Over the course of the next few minutes, we’re going to reflect and bring a conscious awareness to our training. How are you trained to judge others, or to see others? Maybe there was some good, healthy training. Maybe there was intended or unintended racism. We’re not judging. Please do not judge, just reflect on the training that you received around race. Maybe there’s an incident that memorializes that training for you. Maybe there’s a story or a stories that you are thinking about that reminds you of the training that you received around other.
Without any judgment, criticism, condemnation or scorn, bask in those memories, or memory. Reflect on the names for other that were taught to you. Notice as we think of each negative category, what image pops up into your head, so you can reflect on the racial slur or insult, and then notice the image that automatically, instantaneously pops up into your mind. Bring awareness and intention to when you feel either superior or inferior. As you reflect and breath into the words that you were trained on, think in your childhood how you used those words.
Hanging out with your buddies, talking about somebody, seeing somebody, whatever, innocence, or just reflecting on the training. Your history and how you were trained to see other. If your mind wanders, just gently bring it back to the breath. If anything becomes too triggering, open your eyes, or bring your focus and attention back to your breath. Your body, your rules. Just think of the positive and negative training that you received as a child. Try to picture the event or events as you remember them. As you think of words you were taught to describe other, say those slurs in your mind.
Again, note, without judgment, the image that automatically instantaneously pops into your mind. Allow your mind to wander as you get older, as maybe some of that training got repressed and got stuffed down, and you grew, so in your mind’s eye, think of those same words as an adult. Note without judgment the automatic instantaneous flashes that your mind presents to you. Note the words or phrases that when you’re the most angry that you’ve ever been, that come up to the tip of your tongue, and maybe out your mouth, when you’re upset with someone, or angry with someone.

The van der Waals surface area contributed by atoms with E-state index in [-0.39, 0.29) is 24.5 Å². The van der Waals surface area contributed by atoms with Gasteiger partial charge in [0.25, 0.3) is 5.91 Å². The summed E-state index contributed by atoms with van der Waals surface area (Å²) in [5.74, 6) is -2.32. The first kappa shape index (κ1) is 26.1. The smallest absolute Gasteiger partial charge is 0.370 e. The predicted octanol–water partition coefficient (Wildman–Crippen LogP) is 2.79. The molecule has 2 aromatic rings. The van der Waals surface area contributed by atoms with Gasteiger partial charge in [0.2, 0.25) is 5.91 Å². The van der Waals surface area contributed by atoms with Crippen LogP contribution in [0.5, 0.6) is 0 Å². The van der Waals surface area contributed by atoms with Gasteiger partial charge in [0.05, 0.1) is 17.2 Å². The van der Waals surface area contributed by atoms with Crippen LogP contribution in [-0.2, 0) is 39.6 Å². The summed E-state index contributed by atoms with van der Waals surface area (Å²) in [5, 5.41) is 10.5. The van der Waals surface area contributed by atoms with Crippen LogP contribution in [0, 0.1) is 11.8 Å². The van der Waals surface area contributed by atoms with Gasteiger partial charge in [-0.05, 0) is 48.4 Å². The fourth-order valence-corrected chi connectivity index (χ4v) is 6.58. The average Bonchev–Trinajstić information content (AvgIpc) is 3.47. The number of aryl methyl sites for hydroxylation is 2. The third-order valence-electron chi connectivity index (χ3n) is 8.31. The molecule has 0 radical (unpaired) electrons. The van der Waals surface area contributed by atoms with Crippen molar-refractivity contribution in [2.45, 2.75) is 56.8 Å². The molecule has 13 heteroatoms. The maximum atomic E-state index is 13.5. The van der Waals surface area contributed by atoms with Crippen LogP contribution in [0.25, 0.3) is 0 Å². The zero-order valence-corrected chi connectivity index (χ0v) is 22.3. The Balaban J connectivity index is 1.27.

Does that divisive, mindless, automatic, instantaneous reaction still present itself today? There’s nothing wrong with that. Of course it does. It’s what we do with that automatic instantaneous reaction. It’s how we treat others, and how we teach our children. In you mind, or out loud if you’d like, repeat these phrases as we continue our loving kindness meditation. Think about other as you do, as you recite these phrases. Have a clear picture of what that other looks like, and where your greatest opportunity lies as you think about this person.
This person has a body and a mind just like me. This person has feelings, emotions, and thoughts just like me. This person has at some time been sad, disappointed, angry, or hurt just like me. This person has experienced physical and emotional pain and suffering just like me. This person has felt unworthy or inadequate just like me. This person worries and is frightened sometimes just like me. This person has felt not good enough just like me. This person will die just like me.